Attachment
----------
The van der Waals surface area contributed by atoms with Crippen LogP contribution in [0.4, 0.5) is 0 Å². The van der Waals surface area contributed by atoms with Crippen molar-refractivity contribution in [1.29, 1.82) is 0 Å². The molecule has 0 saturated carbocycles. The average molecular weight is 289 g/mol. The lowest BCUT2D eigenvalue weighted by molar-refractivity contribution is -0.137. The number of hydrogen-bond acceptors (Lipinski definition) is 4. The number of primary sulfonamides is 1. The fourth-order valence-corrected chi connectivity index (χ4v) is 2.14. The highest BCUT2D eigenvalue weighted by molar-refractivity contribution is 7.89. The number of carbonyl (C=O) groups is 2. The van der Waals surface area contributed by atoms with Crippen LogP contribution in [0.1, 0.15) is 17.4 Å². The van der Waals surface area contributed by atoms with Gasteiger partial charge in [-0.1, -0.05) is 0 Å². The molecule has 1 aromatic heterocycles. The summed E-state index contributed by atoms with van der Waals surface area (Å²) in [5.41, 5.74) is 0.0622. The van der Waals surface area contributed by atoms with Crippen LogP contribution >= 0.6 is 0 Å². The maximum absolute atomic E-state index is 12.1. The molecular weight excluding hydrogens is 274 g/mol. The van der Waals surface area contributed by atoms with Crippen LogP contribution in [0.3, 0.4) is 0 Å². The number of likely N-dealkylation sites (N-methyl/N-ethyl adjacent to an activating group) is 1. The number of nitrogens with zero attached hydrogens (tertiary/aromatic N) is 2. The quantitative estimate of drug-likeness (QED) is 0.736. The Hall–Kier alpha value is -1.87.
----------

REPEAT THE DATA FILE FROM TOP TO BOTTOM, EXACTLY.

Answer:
The van der Waals surface area contributed by atoms with Crippen LogP contribution in [0.4, 0.5) is 0 Å². The van der Waals surface area contributed by atoms with Crippen molar-refractivity contribution in [1.29, 1.82) is 0 Å². The molecule has 0 saturated carbocycles. The average molecular weight is 289 g/mol. The lowest BCUT2D eigenvalue weighted by molar-refractivity contribution is -0.137. The number of hydrogen-bond acceptors (Lipinski definition) is 4. The number of primary sulfonamides is 1. The fourth-order valence-corrected chi connectivity index (χ4v) is 2.14. The highest BCUT2D eigenvalue weighted by molar-refractivity contribution is 7.89. The number of carbonyl (C=O) groups is 2. The van der Waals surface area contributed by atoms with Crippen LogP contribution in [0.1, 0.15) is 17.4 Å². The van der Waals surface area contributed by atoms with Gasteiger partial charge in [-0.1, -0.05) is 0 Å². The molecule has 1 aromatic heterocycles. The summed E-state index contributed by atoms with van der Waals surface area (Å²) in [5.41, 5.74) is 0.0622. The van der Waals surface area contributed by atoms with Crippen LogP contribution >= 0.6 is 0 Å². The maximum absolute atomic E-state index is 12.1. The molecular weight excluding hydrogens is 274 g/mol. The van der Waals surface area contributed by atoms with Crippen LogP contribution in [0.3, 0.4) is 0 Å². The number of likely N-dealkylation sites (N-methyl/N-ethyl adjacent to an activating group) is 1. The number of nitrogens with zero attached hydrogens (tertiary/aromatic N) is 2. The quantitative estimate of drug-likeness (QED) is 0.736. The Hall–Kier alpha value is -1.87.